The housing stock in the Dunbar area of Vancouver has undergone significant change in the past five years. Originally a working class neighbourhood with many quite modest homes surrounded by lovely gardens, it is now a neighbourhood that 99% of the people working in Vancouver cannot afford because the replacement homes are built to the maximum footprint and cost millions. Greenspace has been reduced. Included on this website are photos of many (not all) of the disappeared houses.
View Teardowns in the Dunbar area of Vancouver, BC in a larger map

Demolitions West of the Dunbar Community Centre

Monday, January 17, 2011

Upscale in Dunbar

There is a unique parcel of land in Dunbar. The area extends from Crown to Camosun and from 27th Avenue down through the north side of 31st Avenue. Nearby is extensive green space because the borders include the large playground of the Queen Elizabeth Annex, the athletic fields of St. George's Senior School, the Pacific Spirit Park, and a corner of Chaldecott Park. The area has uniform 52 feet wide lots; all the houses appear to originally have been bungalows built in the early 1950's, one storey plus full basement, with a single car garage at the lane. Several of them had a second storey. Although many have been renovated or replaced with large multi-storey houses, the originals are solidly-built homes, spacious enough for a small family, with 2-3 bedrooms on the main floor. The latest knockdown is this one:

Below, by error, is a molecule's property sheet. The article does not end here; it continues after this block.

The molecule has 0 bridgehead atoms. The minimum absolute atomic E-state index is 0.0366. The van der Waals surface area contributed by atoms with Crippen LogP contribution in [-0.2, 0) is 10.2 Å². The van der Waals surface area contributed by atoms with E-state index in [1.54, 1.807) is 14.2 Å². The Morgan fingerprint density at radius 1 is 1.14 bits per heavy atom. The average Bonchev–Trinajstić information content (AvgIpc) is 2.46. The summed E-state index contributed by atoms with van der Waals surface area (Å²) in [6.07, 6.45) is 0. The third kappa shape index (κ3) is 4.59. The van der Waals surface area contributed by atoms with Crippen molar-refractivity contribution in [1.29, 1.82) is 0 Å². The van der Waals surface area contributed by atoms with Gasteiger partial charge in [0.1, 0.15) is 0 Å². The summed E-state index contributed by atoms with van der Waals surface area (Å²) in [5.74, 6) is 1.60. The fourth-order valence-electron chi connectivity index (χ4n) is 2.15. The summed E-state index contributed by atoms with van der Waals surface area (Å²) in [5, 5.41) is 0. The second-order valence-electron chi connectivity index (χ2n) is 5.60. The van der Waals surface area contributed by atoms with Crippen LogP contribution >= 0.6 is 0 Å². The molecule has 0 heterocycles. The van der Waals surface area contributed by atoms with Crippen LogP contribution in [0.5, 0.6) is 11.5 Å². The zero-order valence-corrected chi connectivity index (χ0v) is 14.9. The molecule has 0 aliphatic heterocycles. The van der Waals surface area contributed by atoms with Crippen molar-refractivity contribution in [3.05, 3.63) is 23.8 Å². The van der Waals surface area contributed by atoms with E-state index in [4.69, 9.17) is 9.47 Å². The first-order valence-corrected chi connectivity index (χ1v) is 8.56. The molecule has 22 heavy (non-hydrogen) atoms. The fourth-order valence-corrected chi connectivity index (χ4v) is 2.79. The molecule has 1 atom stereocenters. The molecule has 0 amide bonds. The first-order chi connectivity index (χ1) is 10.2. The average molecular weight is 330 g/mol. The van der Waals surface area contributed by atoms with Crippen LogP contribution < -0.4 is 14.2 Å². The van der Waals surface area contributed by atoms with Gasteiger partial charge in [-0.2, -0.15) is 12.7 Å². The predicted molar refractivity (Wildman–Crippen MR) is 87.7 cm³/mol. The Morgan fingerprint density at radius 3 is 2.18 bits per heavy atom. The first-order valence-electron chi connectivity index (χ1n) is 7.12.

On November 3, we see that the red plastic fencing has appeared--

By November 9, the house is gone--
The new structure emerges--
On January 16 the full height is evident, dwarfing both the original 2-storey house to the right and the newly-built multi-million dollar house to the left--

If you want to know more...
There is currently another teardown happening in the 4 1/2 block area, two houses are under construction, and another house is on my "suspect" list. Of the 117 houses, I estimate that 50% are in their original condition (more or less); 40% have been torn down and a new house constructed; 10% have been remodeled extensively, usually adding a second story. Teardowns are nothing new in this area, having occurred over the past 25 years or so, despite this area being more recently settled than most of Dunbar.


  1. Red fencing, red flag, change a-comin'. Not a whole lot of style lost in this tear down. The boxes of the fifties and sixties never appealed to me that much. The new structure may finish as a better looking home. However, if I were their neighbor and this looming house took away ANY of my sunlight I would be angry beyond words no matter how nice the new folks might be.

  2. Mark, Gardener friends live in one of the 50's houses in the neighborhood and appreciate the low height of their house. Being this far north, anything higher than 1 story really cuts off a lot of sunlight, especially if one wants to grow vegetables.